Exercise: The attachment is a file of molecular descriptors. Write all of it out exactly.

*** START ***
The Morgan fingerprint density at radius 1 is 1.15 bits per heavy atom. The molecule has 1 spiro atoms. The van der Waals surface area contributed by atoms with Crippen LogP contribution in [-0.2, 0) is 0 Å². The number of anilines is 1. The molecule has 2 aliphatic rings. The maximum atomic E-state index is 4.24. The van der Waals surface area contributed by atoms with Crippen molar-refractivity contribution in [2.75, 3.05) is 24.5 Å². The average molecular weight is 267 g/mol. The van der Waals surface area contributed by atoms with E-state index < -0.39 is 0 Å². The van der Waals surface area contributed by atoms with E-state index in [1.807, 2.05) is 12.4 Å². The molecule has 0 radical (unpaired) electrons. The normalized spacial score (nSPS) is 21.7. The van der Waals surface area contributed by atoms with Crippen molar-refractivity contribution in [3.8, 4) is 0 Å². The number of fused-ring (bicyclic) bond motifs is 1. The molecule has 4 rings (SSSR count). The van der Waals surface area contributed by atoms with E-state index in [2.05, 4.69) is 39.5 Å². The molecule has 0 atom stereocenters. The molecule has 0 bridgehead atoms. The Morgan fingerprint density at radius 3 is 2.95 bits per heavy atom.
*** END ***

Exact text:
The Morgan fingerprint density at radius 1 is 1.15 bits per heavy atom. The molecule has 1 spiro atoms. The van der Waals surface area contributed by atoms with Crippen LogP contribution in [-0.2, 0) is 0 Å². The number of anilines is 1. The molecule has 2 aliphatic rings. The maximum atomic E-state index is 4.24. The van der Waals surface area contributed by atoms with Crippen molar-refractivity contribution in [2.75, 3.05) is 24.5 Å². The average molecular weight is 267 g/mol. The van der Waals surface area contributed by atoms with E-state index < -0.39 is 0 Å². The van der Waals surface area contributed by atoms with E-state index in [1.807, 2.05) is 12.4 Å². The molecule has 0 radical (unpaired) electrons. The normalized spacial score (nSPS) is 21.7. The van der Waals surface area contributed by atoms with Crippen molar-refractivity contribution in [3.8, 4) is 0 Å². The number of fused-ring (bicyclic) bond motifs is 1. The molecule has 4 rings (SSSR count). The van der Waals surface area contributed by atoms with E-state index in [2.05, 4.69) is 39.5 Å². The molecule has 0 atom stereocenters. The molecule has 0 bridgehead atoms. The Morgan fingerprint density at radius 3 is 2.95 bits per heavy atom.